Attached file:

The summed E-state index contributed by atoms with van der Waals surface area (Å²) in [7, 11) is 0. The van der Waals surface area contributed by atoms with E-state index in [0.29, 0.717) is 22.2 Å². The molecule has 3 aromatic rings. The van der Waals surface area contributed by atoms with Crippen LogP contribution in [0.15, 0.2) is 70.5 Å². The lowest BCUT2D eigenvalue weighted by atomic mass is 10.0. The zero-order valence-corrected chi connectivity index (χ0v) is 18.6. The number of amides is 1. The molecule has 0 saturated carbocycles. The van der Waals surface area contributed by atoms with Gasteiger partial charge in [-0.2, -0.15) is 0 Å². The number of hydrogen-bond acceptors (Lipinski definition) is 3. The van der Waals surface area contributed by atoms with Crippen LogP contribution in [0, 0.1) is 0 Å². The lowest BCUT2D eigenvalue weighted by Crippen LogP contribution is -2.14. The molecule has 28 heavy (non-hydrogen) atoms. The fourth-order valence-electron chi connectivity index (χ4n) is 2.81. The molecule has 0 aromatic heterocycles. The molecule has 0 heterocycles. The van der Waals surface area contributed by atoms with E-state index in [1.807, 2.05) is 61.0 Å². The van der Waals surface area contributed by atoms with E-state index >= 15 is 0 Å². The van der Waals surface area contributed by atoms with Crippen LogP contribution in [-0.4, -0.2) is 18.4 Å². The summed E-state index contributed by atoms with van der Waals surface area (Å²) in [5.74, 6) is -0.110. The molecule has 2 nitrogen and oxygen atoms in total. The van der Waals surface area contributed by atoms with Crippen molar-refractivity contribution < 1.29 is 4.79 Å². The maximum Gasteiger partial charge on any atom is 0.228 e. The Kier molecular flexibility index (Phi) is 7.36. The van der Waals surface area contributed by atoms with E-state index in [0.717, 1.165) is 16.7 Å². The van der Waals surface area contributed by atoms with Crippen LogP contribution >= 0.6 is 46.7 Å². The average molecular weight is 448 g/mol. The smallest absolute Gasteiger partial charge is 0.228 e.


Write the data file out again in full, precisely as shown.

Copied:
The summed E-state index contributed by atoms with van der Waals surface area (Å²) in [7, 11) is 0. The van der Waals surface area contributed by atoms with E-state index in [0.29, 0.717) is 22.2 Å². The molecule has 3 aromatic rings. The van der Waals surface area contributed by atoms with Crippen LogP contribution in [0.15, 0.2) is 70.5 Å². The lowest BCUT2D eigenvalue weighted by atomic mass is 10.0. The zero-order valence-corrected chi connectivity index (χ0v) is 18.6. The number of amides is 1. The molecule has 0 saturated carbocycles. The van der Waals surface area contributed by atoms with Gasteiger partial charge in [-0.2, -0.15) is 0 Å². The number of hydrogen-bond acceptors (Lipinski definition) is 3. The van der Waals surface area contributed by atoms with Crippen LogP contribution in [0, 0.1) is 0 Å². The lowest BCUT2D eigenvalue weighted by Crippen LogP contribution is -2.14. The molecule has 28 heavy (non-hydrogen) atoms. The fourth-order valence-electron chi connectivity index (χ4n) is 2.81. The molecule has 0 aromatic heterocycles. The molecule has 0 heterocycles. The van der Waals surface area contributed by atoms with E-state index in [1.807, 2.05) is 61.0 Å². The van der Waals surface area contributed by atoms with E-state index >= 15 is 0 Å². The van der Waals surface area contributed by atoms with Crippen LogP contribution in [-0.4, -0.2) is 18.4 Å². The summed E-state index contributed by atoms with van der Waals surface area (Å²) in [5.74, 6) is -0.110. The molecule has 2 nitrogen and oxygen atoms in total. The van der Waals surface area contributed by atoms with Crippen molar-refractivity contribution < 1.29 is 4.79 Å². The maximum Gasteiger partial charge on any atom is 0.228 e. The Kier molecular flexibility index (Phi) is 7.36. The van der Waals surface area contributed by atoms with E-state index in [0.717, 1.165) is 16.7 Å². The van der Waals surface area contributed by atoms with Crippen LogP contribution >= 0.6 is 46.7 Å². The average molecular weight is 448 g/mol. The smallest absolute Gasteiger partial charge is 0.228 e.